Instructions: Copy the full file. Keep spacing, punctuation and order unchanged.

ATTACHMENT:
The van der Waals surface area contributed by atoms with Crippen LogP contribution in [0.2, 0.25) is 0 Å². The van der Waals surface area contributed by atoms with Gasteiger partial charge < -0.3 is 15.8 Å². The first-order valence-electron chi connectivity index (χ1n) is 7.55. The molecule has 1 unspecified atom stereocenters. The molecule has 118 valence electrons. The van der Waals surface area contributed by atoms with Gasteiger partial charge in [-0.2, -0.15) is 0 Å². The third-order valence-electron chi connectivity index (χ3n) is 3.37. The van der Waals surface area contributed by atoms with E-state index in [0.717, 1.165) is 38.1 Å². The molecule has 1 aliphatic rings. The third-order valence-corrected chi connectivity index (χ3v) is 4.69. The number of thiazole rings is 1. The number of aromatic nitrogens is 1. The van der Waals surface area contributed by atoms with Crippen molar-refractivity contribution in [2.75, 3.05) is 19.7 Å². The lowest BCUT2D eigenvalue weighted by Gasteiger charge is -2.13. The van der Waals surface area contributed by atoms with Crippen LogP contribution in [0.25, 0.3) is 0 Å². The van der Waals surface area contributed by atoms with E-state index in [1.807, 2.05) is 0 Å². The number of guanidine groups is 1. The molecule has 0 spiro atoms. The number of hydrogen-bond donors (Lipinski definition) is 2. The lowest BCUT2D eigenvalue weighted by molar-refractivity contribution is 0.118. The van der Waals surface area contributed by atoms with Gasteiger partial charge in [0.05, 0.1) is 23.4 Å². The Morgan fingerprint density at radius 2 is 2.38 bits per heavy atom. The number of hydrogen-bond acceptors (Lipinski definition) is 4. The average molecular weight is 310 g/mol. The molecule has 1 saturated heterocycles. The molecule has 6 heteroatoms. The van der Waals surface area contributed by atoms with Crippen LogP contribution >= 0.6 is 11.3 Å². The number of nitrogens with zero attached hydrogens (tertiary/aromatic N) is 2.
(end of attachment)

The van der Waals surface area contributed by atoms with Crippen LogP contribution in [0.2, 0.25) is 0 Å². The van der Waals surface area contributed by atoms with Gasteiger partial charge < -0.3 is 15.8 Å². The first-order valence-electron chi connectivity index (χ1n) is 7.55. The molecule has 1 unspecified atom stereocenters. The molecule has 118 valence electrons. The van der Waals surface area contributed by atoms with Gasteiger partial charge in [-0.2, -0.15) is 0 Å². The third-order valence-electron chi connectivity index (χ3n) is 3.37. The van der Waals surface area contributed by atoms with E-state index in [0.717, 1.165) is 38.1 Å². The molecule has 1 aliphatic rings. The third-order valence-corrected chi connectivity index (χ3v) is 4.69. The number of thiazole rings is 1. The number of aromatic nitrogens is 1. The van der Waals surface area contributed by atoms with Crippen molar-refractivity contribution in [2.75, 3.05) is 19.7 Å². The lowest BCUT2D eigenvalue weighted by Gasteiger charge is -2.13. The van der Waals surface area contributed by atoms with Crippen LogP contribution in [0.25, 0.3) is 0 Å². The van der Waals surface area contributed by atoms with E-state index in [1.807, 2.05) is 0 Å². The number of guanidine groups is 1. The molecule has 0 spiro atoms. The number of hydrogen-bond donors (Lipinski definition) is 2. The lowest BCUT2D eigenvalue weighted by molar-refractivity contribution is 0.118. The van der Waals surface area contributed by atoms with Gasteiger partial charge in [0.05, 0.1) is 23.4 Å². The Morgan fingerprint density at radius 2 is 2.38 bits per heavy atom. The number of hydrogen-bond acceptors (Lipinski definition) is 4. The average molecular weight is 310 g/mol. The molecule has 1 saturated heterocycles. The molecule has 6 heteroatoms. The van der Waals surface area contributed by atoms with Crippen LogP contribution >= 0.6 is 11.3 Å². The number of nitrogens with zero attached hydrogens (tertiary/aromatic N) is 2.